In this April 21, 2019 photo, Palestinian groom Yehiya Taleb, center, move a mirror, part of his wedding furniture, to his apartment in Shati refugee camp, Gaza City. (AP Photo/Adel Hana)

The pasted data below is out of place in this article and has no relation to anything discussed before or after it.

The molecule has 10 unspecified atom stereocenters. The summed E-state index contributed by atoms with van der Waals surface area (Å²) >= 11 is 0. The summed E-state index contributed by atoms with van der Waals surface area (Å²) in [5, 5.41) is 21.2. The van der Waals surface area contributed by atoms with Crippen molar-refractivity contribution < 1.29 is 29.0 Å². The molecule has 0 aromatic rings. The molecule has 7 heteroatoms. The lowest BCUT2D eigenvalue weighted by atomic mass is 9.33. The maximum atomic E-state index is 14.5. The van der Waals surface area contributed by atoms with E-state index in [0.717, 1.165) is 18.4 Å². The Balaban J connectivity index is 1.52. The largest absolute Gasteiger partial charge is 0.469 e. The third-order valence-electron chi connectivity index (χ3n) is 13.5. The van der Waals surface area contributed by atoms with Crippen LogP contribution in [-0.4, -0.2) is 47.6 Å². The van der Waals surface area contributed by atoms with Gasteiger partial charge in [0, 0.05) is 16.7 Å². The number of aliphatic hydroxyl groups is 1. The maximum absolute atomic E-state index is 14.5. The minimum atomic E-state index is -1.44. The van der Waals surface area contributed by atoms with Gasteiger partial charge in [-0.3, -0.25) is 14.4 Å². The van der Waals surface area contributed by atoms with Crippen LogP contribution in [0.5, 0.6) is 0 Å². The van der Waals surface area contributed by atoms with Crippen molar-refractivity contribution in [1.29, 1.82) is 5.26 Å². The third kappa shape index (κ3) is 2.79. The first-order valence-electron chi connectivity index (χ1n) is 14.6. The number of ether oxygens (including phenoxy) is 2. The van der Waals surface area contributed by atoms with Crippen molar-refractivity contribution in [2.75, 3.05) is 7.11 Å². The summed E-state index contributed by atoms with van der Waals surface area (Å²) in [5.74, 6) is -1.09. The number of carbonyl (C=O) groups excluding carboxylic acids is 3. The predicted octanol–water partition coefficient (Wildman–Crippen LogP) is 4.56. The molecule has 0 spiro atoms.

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Two years ago, Gaza resident Saleh Abu Serdanah took out a small loan in order to get married and start a family.Serdanah is among hundreds of young men who have turned to Gaza's small industry of wedding lenders for help, only to fall onto hard times because of crushing debt and lack of jobs in the impoverished Palestinian enclave.Abu Serdanah agreed to repay the money in monthly payments over two years, but managed to pay only for five months.A plasterer who earns 50 shekels, or about $15, a day, Abu Serdanah was certain that he would be able to manage the payments to Farha.Salama al-Awadi, manager of Farha Project, says only 7 percent of his clients managed to pay the monthly installments fully this year and 40 percent could not pay back at all.With economic recession in Gaza, the number of clients is also dwindling.One of Awadi's clients is 29-year-old Yehiya Taleb, whose four brothers, all married, believed it was problematic by Gaza's standards to reach that age and still be single.
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